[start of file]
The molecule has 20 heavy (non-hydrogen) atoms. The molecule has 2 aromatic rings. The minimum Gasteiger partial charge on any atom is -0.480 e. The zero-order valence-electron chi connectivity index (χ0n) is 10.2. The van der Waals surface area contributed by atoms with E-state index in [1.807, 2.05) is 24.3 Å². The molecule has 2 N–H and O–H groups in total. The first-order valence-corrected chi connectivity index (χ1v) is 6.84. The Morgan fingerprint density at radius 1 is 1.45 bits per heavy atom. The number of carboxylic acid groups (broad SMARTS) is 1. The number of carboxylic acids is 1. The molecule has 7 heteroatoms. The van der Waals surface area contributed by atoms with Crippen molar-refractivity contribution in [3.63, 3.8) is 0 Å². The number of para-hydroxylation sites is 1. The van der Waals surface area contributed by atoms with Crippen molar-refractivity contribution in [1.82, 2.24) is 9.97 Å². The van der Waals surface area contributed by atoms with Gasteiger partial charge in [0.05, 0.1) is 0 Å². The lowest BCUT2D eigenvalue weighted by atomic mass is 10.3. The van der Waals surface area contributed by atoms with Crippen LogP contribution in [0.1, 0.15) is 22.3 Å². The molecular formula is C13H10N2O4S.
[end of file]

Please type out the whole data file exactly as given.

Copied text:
The molecule has 20 heavy (non-hydrogen) atoms. The molecule has 2 aromatic rings. The minimum Gasteiger partial charge on any atom is -0.480 e. The zero-order valence-electron chi connectivity index (χ0n) is 10.2. The van der Waals surface area contributed by atoms with E-state index in [1.807, 2.05) is 24.3 Å². The molecule has 2 N–H and O–H groups in total. The first-order valence-corrected chi connectivity index (χ1v) is 6.84. The Morgan fingerprint density at radius 1 is 1.45 bits per heavy atom. The number of carboxylic acid groups (broad SMARTS) is 1. The number of carboxylic acids is 1. The molecule has 7 heteroatoms. The van der Waals surface area contributed by atoms with Crippen molar-refractivity contribution in [3.63, 3.8) is 0 Å². The number of para-hydroxylation sites is 1. The van der Waals surface area contributed by atoms with Crippen molar-refractivity contribution in [1.82, 2.24) is 9.97 Å². The van der Waals surface area contributed by atoms with Gasteiger partial charge in [0.05, 0.1) is 0 Å². The lowest BCUT2D eigenvalue weighted by atomic mass is 10.3. The van der Waals surface area contributed by atoms with Crippen LogP contribution in [0.1, 0.15) is 22.3 Å². The molecular formula is C13H10N2O4S.